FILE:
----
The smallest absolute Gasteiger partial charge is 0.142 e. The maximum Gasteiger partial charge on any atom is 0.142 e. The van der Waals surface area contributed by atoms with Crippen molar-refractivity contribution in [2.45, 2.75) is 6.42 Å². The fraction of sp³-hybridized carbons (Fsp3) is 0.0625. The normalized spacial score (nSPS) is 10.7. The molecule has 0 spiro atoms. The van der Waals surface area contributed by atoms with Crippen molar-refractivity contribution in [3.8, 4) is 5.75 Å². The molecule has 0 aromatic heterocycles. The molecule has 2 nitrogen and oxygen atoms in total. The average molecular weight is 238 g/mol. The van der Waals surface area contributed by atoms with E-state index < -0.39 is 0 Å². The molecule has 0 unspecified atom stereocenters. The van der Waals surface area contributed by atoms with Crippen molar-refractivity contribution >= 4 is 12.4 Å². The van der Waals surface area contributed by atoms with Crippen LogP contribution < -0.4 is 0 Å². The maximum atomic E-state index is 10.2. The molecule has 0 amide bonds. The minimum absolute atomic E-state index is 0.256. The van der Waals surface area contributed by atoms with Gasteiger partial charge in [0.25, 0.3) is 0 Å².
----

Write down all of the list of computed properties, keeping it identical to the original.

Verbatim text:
The smallest absolute Gasteiger partial charge is 0.142 e. The maximum Gasteiger partial charge on any atom is 0.142 e. The van der Waals surface area contributed by atoms with Crippen molar-refractivity contribution in [2.45, 2.75) is 6.42 Å². The fraction of sp³-hybridized carbons (Fsp3) is 0.0625. The normalized spacial score (nSPS) is 10.7. The molecule has 0 spiro atoms. The van der Waals surface area contributed by atoms with Crippen molar-refractivity contribution in [3.8, 4) is 5.75 Å². The molecule has 0 aromatic heterocycles. The molecule has 2 nitrogen and oxygen atoms in total. The average molecular weight is 238 g/mol. The van der Waals surface area contributed by atoms with E-state index < -0.39 is 0 Å². The molecule has 0 unspecified atom stereocenters. The van der Waals surface area contributed by atoms with Crippen molar-refractivity contribution >= 4 is 12.4 Å². The van der Waals surface area contributed by atoms with Crippen LogP contribution < -0.4 is 0 Å². The maximum atomic E-state index is 10.2. The molecule has 0 amide bonds. The minimum absolute atomic E-state index is 0.256. The van der Waals surface area contributed by atoms with Gasteiger partial charge in [0.25, 0.3) is 0 Å².